• For China, Syria's maritime advantage appears to be captured by both Iran and Russia, both of whom control the country's seaports. This undoubtedly leaves no room for China to take any advantage of Syria's coasts. It seems that China is well aware of this matter, so it is focusing on alternative ports in the region, especially the port of Tripoli in Lebanon, which may turn into the most important port in the region after the explosion in the port of Beirut last year[20].
  • China is examining Assad's management of the rivalry between Iran and Russia. Needless to say, the Syrian regime is using both parties for economic and political gain. Also, Beijing realizes that it will lose in this game because its companies will have to navigate Syrian, Russian, and Iranian interests. Since the Chinese have not been very much involved in Syria in the past, they would also have the disadvantage of being less familiar with the local terrain[21].

Conclusions

The timing of the Chinese Foreign Minister's visit to Damascus and its simultaneity with a new term for the Syrian president seemed to be a political development. Most of the analyzes also drew perceptions that contradict the current reality of Syria, as they are not consistent with the conditions of Chinese engagement or with the standards adopted by Chinese companies. China's proposal for a political solution does not mean that the Chinese political leadership is convinced that this initiative may constitute an entry point for China to become a primary actor in Syria, as much as China wanted to convey a message of condemnation of the US position on removing the "Turkistan Islamic Movement" from the lists of terrorism, and exploiting the Uyghur issue to undermine China.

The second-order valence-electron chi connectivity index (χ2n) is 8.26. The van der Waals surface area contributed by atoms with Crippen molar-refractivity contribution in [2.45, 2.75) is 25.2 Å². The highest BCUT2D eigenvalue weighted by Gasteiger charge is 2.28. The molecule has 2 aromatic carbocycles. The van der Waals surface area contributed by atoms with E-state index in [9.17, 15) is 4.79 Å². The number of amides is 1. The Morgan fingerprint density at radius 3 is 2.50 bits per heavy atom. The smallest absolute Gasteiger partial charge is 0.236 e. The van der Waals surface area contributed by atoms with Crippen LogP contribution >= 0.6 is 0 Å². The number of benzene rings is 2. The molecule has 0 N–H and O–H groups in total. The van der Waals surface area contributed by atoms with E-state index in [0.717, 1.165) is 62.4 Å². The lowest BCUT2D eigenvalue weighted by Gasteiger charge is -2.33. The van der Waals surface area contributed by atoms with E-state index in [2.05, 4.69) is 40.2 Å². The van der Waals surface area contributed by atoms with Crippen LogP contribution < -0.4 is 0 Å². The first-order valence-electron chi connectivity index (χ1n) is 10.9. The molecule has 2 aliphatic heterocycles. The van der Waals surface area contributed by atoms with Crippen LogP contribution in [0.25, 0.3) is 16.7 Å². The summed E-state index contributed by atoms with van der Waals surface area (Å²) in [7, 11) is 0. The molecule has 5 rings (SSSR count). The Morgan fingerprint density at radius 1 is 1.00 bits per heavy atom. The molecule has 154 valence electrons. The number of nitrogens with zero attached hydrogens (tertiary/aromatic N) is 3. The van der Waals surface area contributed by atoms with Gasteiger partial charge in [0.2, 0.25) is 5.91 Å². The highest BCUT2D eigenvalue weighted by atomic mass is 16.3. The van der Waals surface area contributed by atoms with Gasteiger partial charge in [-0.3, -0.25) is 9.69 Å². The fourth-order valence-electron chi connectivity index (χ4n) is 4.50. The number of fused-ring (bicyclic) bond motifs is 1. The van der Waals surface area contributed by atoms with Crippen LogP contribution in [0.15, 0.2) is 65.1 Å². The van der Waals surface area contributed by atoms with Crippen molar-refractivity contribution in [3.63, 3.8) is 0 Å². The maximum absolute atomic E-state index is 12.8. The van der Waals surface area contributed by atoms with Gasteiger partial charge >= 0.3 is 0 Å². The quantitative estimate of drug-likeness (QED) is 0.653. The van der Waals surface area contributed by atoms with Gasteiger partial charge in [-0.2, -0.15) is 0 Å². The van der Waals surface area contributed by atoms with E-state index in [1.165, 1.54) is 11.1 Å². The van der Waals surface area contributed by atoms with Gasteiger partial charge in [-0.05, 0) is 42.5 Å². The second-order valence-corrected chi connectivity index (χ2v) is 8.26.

Also, China, which has been cautious over the past years of the Syrian crisis, does not seem to be taking a step into the unknown when it calls for abandoning the "illusion of overthrowing the regime" in Syria. In fact, this is based on Beijing's realization that the international situation has already changed, and no one is calling for the downfall of the regime, but rather a change in its behavior at best. But this does not mean that the next Chinese step in Syria will be to invest billions of dollars in the reconstruction process in Syria. There are many objective obstacles, including: poor economic feasibility and returns from this investment, Russia’s and Iran’s control of Syria’s main economic assets, as well as the lack of an appropriate environment for investment due to the security chaos and systemic corruption in Syria.